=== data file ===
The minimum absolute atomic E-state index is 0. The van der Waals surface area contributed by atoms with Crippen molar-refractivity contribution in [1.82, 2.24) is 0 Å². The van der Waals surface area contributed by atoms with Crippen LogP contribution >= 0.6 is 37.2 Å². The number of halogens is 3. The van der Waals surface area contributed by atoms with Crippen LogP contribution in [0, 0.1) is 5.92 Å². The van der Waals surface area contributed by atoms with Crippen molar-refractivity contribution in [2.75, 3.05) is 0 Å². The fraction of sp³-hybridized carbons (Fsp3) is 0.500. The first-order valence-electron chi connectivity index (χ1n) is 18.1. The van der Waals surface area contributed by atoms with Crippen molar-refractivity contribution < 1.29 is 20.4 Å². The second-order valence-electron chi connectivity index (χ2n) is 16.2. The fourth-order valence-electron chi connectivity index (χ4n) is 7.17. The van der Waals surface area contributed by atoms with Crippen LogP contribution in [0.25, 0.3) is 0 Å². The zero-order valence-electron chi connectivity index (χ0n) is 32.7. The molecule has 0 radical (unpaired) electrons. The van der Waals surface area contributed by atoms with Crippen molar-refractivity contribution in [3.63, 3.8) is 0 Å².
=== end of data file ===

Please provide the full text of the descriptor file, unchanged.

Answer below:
The minimum absolute atomic E-state index is 0. The van der Waals surface area contributed by atoms with Crippen molar-refractivity contribution in [1.82, 2.24) is 0 Å². The van der Waals surface area contributed by atoms with Crippen LogP contribution >= 0.6 is 37.2 Å². The number of halogens is 3. The van der Waals surface area contributed by atoms with Crippen LogP contribution in [0, 0.1) is 5.92 Å². The van der Waals surface area contributed by atoms with Crippen molar-refractivity contribution in [2.75, 3.05) is 0 Å². The fraction of sp³-hybridized carbons (Fsp3) is 0.500. The first-order valence-electron chi connectivity index (χ1n) is 18.1. The van der Waals surface area contributed by atoms with Crippen molar-refractivity contribution < 1.29 is 20.4 Å². The second-order valence-electron chi connectivity index (χ2n) is 16.2. The fourth-order valence-electron chi connectivity index (χ4n) is 7.17. The van der Waals surface area contributed by atoms with Crippen LogP contribution in [0.25, 0.3) is 0 Å². The zero-order valence-electron chi connectivity index (χ0n) is 32.7. The molecule has 0 radical (unpaired) electrons. The van der Waals surface area contributed by atoms with Crippen molar-refractivity contribution in [3.63, 3.8) is 0 Å².